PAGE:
The experiences of the other athletes who contributed to the Rings of Fire report underscores that the impacts of extreme heat are not just limited to endurance events like my own. In particular, it was upsetting to read the impact of the 2019 World Championships in Doha on fellow racewalker Yusuke Suzuki, who continues to be impacted by its aftermath to this day.

Key findings of the report

The report had five key recommendations:

  • Smart scheduling to avoid heat extremes, 
  • Keeping athletes and fans safe with better rehydration and cooling plans, 
  • Empower athletes to speak out on climate change, 
  • Boost collaboration between sporting bodies and athletes on climate awareness campaigns, 
  • Reassess fossil fuel sponsorship in sport. 

To their credit, World Athletics is taking action in many of these areas already, such as on scheduling – the Tokyo Games saw the walks and marathons relocated, and the women’s marathon brought forward by an hour due to the forecasted heat. They also have an Athletics for a Better World program, with many athlete ambassadors – of which I am one – contributing to the Rings of Fire report. 

While some meets are still sponsored by problematic companies, athletics appears less compromised by fossil fuels than sports like football. It was refreshing for me to see the fossil fuel issue addressed head on in the report, rather than skirted around like we have seen at UNFCCC COP meetings until very recently. And as noted in the report, it is not just sports who have problematic partnerships — it is also some National Olympic Committees (NOC’s) themselves.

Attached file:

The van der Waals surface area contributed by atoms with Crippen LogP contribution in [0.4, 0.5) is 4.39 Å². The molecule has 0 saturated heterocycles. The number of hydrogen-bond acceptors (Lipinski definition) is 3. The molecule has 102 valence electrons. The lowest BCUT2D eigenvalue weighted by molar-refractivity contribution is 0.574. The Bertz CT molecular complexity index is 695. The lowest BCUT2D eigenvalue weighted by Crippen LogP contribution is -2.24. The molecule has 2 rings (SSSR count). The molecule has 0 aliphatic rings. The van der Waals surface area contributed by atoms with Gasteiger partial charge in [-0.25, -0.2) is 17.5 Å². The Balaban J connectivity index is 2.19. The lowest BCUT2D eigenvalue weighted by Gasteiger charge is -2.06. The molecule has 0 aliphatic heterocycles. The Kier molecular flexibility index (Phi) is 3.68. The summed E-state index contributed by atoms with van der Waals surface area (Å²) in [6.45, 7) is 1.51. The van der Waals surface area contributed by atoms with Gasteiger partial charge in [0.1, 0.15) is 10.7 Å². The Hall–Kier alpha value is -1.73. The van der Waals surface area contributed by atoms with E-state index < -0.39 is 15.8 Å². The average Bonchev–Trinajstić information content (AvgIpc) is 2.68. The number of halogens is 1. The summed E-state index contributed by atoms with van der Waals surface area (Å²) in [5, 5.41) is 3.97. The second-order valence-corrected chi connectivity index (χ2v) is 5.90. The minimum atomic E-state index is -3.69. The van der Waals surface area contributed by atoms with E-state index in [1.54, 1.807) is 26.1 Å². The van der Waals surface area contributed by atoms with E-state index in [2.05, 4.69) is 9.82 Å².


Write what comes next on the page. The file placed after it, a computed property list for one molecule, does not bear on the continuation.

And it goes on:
Heatstroke is becoming a frequent hazard for athletes

One key thing for athletics to continue to work globally on is athlete and fan education on keeping safe in the heat. While Australia has thorough knowledge, plans and equipment in place for its athletes to prepare with, not every country has the same resources. As extreme heat increases in frequency, this makes the game less and less fair – as well as less safe and less exciting.

It is interesting to note the recommendations focus both on adaptation and how Olympic sports can influence behaviour change. However, perhaps more important (but less scalable) are the organisational and event footprint reductions. Ironically, these are limited in many cases by systemic issues brought about by the way our world has been made dependent on fossil fuels for almost everything.

We need rapid action

The report closes by reminding us that without concerted action and a rapid reduction in fossil fuel emissions, the instances of extreme heat are only set to intensify further over the coming years, and that trajectory poses risks, not just for athletes but also for spectators, broadcasters, volunteers, support staff and construction workers building new stadia. Just recently, we saw a report on how 20% of Olympic countries are at risk of disappearing from the games due to climate breakdown.

When my own country, Australia, continues to approve new coal & gas mines, and the opposition promises to scrap our 2030 emission reduction targets if elected, it is important, and motivating, to remember that every fraction of a degree matters, every gram of Co2e not emitted matters, and even if it sometimes feels futile, our demanding climate action from our governments, organisations, and each other, matters.